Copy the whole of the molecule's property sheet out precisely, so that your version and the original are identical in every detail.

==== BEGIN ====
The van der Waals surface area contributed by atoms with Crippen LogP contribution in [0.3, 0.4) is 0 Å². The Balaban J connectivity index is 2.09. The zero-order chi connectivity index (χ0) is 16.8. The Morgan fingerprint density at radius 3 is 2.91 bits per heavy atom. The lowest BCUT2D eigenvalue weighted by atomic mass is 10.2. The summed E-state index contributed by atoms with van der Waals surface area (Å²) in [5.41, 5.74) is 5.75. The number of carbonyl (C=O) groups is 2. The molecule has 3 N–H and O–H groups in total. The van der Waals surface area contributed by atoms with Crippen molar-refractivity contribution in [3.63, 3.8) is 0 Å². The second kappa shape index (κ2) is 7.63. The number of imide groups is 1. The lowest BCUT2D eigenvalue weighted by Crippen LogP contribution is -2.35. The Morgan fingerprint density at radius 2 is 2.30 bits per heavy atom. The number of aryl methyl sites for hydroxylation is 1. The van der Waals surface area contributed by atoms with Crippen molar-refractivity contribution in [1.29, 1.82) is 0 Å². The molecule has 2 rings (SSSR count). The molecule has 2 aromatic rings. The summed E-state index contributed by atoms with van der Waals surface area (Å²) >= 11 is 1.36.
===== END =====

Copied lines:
The van der Waals surface area contributed by atoms with Crippen LogP contribution in [0.3, 0.4) is 0 Å². The Balaban J connectivity index is 2.09. The zero-order chi connectivity index (χ0) is 16.8. The Morgan fingerprint density at radius 3 is 2.91 bits per heavy atom. The lowest BCUT2D eigenvalue weighted by atomic mass is 10.2. The summed E-state index contributed by atoms with van der Waals surface area (Å²) in [5.41, 5.74) is 5.75. The number of carbonyl (C=O) groups is 2. The molecule has 3 N–H and O–H groups in total. The van der Waals surface area contributed by atoms with Crippen molar-refractivity contribution in [3.63, 3.8) is 0 Å². The second kappa shape index (κ2) is 7.63. The number of imide groups is 1. The lowest BCUT2D eigenvalue weighted by Crippen LogP contribution is -2.35. The Morgan fingerprint density at radius 2 is 2.30 bits per heavy atom. The number of aryl methyl sites for hydroxylation is 1. The van der Waals surface area contributed by atoms with Crippen molar-refractivity contribution in [1.29, 1.82) is 0 Å². The molecule has 2 rings (SSSR count). The molecule has 2 aromatic rings. The summed E-state index contributed by atoms with van der Waals surface area (Å²) >= 11 is 1.36.